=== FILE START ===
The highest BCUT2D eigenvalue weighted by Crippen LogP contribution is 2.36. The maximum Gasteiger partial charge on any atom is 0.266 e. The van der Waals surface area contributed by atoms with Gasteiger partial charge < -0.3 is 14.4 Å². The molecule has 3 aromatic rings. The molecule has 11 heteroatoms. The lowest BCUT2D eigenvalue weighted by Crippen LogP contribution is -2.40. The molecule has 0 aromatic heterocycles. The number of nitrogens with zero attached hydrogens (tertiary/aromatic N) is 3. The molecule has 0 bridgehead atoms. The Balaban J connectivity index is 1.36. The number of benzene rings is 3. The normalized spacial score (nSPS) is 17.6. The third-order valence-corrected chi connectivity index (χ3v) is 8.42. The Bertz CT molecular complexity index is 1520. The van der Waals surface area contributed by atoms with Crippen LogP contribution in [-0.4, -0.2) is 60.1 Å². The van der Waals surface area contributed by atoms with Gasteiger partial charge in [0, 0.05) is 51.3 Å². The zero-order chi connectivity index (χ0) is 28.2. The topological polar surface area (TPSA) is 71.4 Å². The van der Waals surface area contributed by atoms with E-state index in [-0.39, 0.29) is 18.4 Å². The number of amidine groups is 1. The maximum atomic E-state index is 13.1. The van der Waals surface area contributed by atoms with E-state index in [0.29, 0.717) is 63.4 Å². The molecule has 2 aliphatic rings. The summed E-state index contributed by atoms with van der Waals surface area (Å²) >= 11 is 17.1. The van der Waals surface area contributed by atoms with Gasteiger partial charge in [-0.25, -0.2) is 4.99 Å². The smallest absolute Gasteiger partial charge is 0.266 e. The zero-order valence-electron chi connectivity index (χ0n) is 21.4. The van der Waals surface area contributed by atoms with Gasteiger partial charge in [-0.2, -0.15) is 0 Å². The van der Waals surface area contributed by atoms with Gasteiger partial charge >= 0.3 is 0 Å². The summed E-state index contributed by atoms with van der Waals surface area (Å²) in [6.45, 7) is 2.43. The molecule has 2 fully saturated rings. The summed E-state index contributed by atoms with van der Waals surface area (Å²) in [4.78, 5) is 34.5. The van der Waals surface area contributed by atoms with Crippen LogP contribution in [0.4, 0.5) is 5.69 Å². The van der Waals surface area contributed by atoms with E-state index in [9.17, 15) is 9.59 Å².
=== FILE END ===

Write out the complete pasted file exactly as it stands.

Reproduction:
The highest BCUT2D eigenvalue weighted by Crippen LogP contribution is 2.36. The maximum Gasteiger partial charge on any atom is 0.266 e. The van der Waals surface area contributed by atoms with Gasteiger partial charge < -0.3 is 14.4 Å². The molecule has 3 aromatic rings. The molecule has 11 heteroatoms. The lowest BCUT2D eigenvalue weighted by Crippen LogP contribution is -2.40. The molecule has 0 aromatic heterocycles. The number of nitrogens with zero attached hydrogens (tertiary/aromatic N) is 3. The molecule has 0 bridgehead atoms. The Balaban J connectivity index is 1.36. The number of benzene rings is 3. The normalized spacial score (nSPS) is 17.6. The third-order valence-corrected chi connectivity index (χ3v) is 8.42. The Bertz CT molecular complexity index is 1520. The van der Waals surface area contributed by atoms with Crippen LogP contribution in [-0.4, -0.2) is 60.1 Å². The van der Waals surface area contributed by atoms with Gasteiger partial charge in [0, 0.05) is 51.3 Å². The zero-order chi connectivity index (χ0) is 28.2. The topological polar surface area (TPSA) is 71.4 Å². The van der Waals surface area contributed by atoms with E-state index in [-0.39, 0.29) is 18.4 Å². The number of amidine groups is 1. The maximum atomic E-state index is 13.1. The van der Waals surface area contributed by atoms with E-state index in [0.29, 0.717) is 63.4 Å². The molecule has 2 aliphatic rings. The summed E-state index contributed by atoms with van der Waals surface area (Å²) >= 11 is 17.1. The van der Waals surface area contributed by atoms with Gasteiger partial charge in [-0.25, -0.2) is 4.99 Å². The smallest absolute Gasteiger partial charge is 0.266 e. The zero-order valence-electron chi connectivity index (χ0n) is 21.4. The van der Waals surface area contributed by atoms with Gasteiger partial charge in [-0.2, -0.15) is 0 Å². The van der Waals surface area contributed by atoms with Gasteiger partial charge >= 0.3 is 0 Å². The summed E-state index contributed by atoms with van der Waals surface area (Å²) in [6.45, 7) is 2.43. The molecule has 2 fully saturated rings. The summed E-state index contributed by atoms with van der Waals surface area (Å²) in [4.78, 5) is 34.5. The van der Waals surface area contributed by atoms with Crippen LogP contribution in [0.4, 0.5) is 5.69 Å². The van der Waals surface area contributed by atoms with E-state index in [9.17, 15) is 9.59 Å².